Manual Testing: Recording


As described in the main Manual Testing topic, sometimes it is not possible to automate the testing of a specific application, however Rapise is also a powerful manual test generation system that can help you create test cases 5x faster than simply creating test cases by hand step by step.

This section describes how you can record a set of steps automatically by simply using the application being tested. Unlike an automated test however, Rapise will store a human-readable description of what was performed along with a screenshot, rather than actual computer code that can be played back by a computer.

Step 1 - Creating a New Test

To start manual testing, simply create your test as normal using the New Test dialog box. Then once the test has been created, click on the Tools > Manual Steps menu and then you will be taken to the Manual Editor with the Manual Test Toolbar Visible:

Manual Toolbar

The test step list will initially be empty.

Step 2 - Recording Some Steps

Now you should open up the application you want to record from. In this example we shall be testing the built-in Microsoft Paint application. This is a good candidate for manual testing as a lot of the functionality is hard to test automatically since there is a simple drawing canvas rather than discrete buttons and data elements to test.

To make sure that we have screenshots recorded, whilst keeping the size of the screenshots reasonable, use the following recording options:


Now click the 'Record Manual' button and choose MS-Paint from the list of running applications in Select Application to Record dialog and then click 'Select' to start recording.

As you click through the application, the recording will display the list of steps and actions being captured:


In this example, we created a new canvas, chose the Pencil tool, created a drawing using the pencil, entered some text and then made it bold:


When you click Finish to complete the recording, Rapise will now display the list of populated manual test steps with the embedded screen captures:


You will notice that the description of each test step will use the form "User [action] at [coordinates] in '[object name]'" and the expected result will include the screenshot of what the user was doing. In addition, the sample data will contains the equivalent Rapise automation code for reference. This can be useful later if you decide to automate this test.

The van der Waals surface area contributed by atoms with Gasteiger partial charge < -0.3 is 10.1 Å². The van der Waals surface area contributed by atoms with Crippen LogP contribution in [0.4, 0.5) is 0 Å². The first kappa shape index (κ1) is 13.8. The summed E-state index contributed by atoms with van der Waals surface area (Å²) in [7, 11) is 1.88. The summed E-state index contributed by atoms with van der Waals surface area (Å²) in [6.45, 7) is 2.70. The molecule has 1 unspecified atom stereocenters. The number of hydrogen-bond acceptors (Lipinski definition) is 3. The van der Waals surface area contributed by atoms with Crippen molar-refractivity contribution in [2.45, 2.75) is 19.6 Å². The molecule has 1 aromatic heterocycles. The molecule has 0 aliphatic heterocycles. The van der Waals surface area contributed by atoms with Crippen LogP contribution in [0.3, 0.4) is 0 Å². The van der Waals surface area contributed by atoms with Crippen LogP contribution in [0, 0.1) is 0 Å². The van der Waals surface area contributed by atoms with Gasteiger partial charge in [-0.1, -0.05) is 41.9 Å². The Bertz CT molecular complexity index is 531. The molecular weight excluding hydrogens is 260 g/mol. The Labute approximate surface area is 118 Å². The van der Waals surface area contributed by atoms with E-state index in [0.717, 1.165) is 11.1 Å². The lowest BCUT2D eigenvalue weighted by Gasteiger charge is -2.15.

Step 3 - Editing the Steps

Typically you may want to add some additional steps (e.g. we added a line to describe the process of starting up MS Paint), delete any duplicate/unnecessary steps and reword them so that they make the most sense to the tester. In our example we used the manual editing screen to update the steps as follows:


Click Save to make sure the updates are all saved locally. Now before you can execute these tests, you will need to Save them to Spira (our web-based test management system).

Step 4 - Saving to Spira

Click on the option to Save to Spira, you will be asked to confirm the creation of the document folder in Spira that will hold the test files:


Click on 'Create' and then the manual test will be saved to Spira. You will see that this process adds the unique Spira test step IDs to each step. They are displayed using the format [TS:xxx]. This special token [TS:xxx] can be used in Tester.Assert commands to relate specific verification points with test steps during automated testing.


Now that the test has been saved in Spira, you can click on the 'View in Browser' option to see how the test steps look inside Spira.


Now this test case is ready for manual playback.

See Also